April 23, 2014

February 3, 2012
Second Québec-Ontario Workshop on Insurance Mathematics

Fields Institute,
222 College St. Toronto

Organizing Committee
Andrei Badescu (University of Toronto)
David Landriault (University of Waterloo)
Sheldon Lin (University of Toronto)
Manuel Morales (Université de Montréal)
Jean-François Renaud (UQAM),
Gordon Willmot (University of Waterloo)

Department of Statistics,
University of Toronto
Registration on site Feb. 3
Fees $125, students and PDF $75, includes lunch and dinner
Extra dinner tickets $50
Program Local Accommodation
Invited Speakers Map to Fields
Confirmed Participants


The primary aim of this workshop is to provide a venue for academics, including graduate students and postdoctoral fellows, to meet and discuss their latest research topics in the broad area of insurance mathematics and its related disciplines (e.g. mathematical finance, applied probability and statistics). The workshop does not have a unique theme and/or topic in mind, but is intended to cover a rather broad scope of research interests in the general area of actuarial science. Among others, this includes life and non-life insurance, risk management in insurance and finance, risk and ruin theory, financial modelling and applications of statistical methods in insurance.

As for the first edition of this workshop, one of the main objectives of the second edition is to give the opportunity to the up-and-coming researchers in the provinces of Québec and Ontario to promote their research program and facilitate their integration into the actuarial academic community in Canada and abroad. As such, the workshop plans to actively involve graduate students and postdoctoral fellows in its scientific program. This will provide a natural platform for these individuals to present their most recent research contributions to an audience of experts in the field of insurance mathematics. Also, young faculty will be invited to play a preponderant role in the scientific program. Canada has been known for years to be a stronghold of the actuarial science profession with many high-profile academics among its ranks. As such, our goal is to take advantage of Canada's unique feature in this regard and ensure continuity through the development of a strong cohort of young actuarial science academics.The workshop also intends to stimulate interaction and scientific collaboration, and foster relations of an academic and professional nature among the actuarial science groups in the Québec-Ontario area (as well as outside of these two provinces).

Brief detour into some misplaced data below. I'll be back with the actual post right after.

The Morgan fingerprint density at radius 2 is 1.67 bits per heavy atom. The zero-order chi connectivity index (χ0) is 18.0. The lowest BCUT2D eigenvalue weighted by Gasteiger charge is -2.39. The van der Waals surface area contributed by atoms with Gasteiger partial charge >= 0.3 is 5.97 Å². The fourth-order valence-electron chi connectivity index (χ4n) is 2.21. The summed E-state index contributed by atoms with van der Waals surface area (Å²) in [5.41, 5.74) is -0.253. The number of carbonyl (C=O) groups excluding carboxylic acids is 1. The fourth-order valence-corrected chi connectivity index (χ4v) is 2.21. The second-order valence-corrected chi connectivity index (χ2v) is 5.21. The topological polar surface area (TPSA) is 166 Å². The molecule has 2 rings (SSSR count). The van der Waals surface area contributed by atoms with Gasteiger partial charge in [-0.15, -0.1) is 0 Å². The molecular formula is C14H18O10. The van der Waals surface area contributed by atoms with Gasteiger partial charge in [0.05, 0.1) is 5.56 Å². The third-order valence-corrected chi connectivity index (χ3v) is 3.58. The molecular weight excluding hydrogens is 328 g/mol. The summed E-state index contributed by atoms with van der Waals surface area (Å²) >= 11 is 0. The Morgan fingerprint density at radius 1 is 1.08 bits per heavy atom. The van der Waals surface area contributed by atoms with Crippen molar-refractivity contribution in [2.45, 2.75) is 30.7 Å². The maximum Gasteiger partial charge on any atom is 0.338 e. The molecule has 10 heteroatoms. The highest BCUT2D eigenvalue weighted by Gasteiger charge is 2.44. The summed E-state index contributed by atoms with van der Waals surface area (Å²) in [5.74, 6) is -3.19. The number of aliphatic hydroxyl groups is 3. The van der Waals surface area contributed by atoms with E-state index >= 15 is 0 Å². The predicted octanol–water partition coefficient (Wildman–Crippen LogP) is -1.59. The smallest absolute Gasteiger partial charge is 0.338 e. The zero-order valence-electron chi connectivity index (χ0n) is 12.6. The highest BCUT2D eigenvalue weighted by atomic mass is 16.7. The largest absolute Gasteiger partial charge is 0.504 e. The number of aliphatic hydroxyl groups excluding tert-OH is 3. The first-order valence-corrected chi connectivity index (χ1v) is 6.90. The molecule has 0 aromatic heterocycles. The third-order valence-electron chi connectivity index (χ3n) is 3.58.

Keynote speaker:
Jose Garrido (Concordia University)

Invited speakers:
Maciej Augustyniak (Université de Montréal)
Mathieu Boudreault (UQAM)
Hélène Cossette (Université Laval)
Sebastian Jaimungal (University of Toronto)
Bruce Jones (University of Western Ontario)
Hyejin Ku (York University)
Khouzeima Moutanabbir (Université Laval)
David Saunders (University of Waterloo)
Wei Wei (University of Waterloo)

Scientific Program

audio and slides available here

Friday February 3, 2012
8:30-8:50 Registration
8:50-9:00 Opening remarks
9:00-10:00 José Garrido (Concordia University)
10:00-10:30 David Saunders (University of Waterloo)
10:30-11:00 Coffee break
11:00-11:30 Bruce L. Jones (University of Western Ontario)
11:30-12:00 Khouzeima Moutanabbir (University Laval)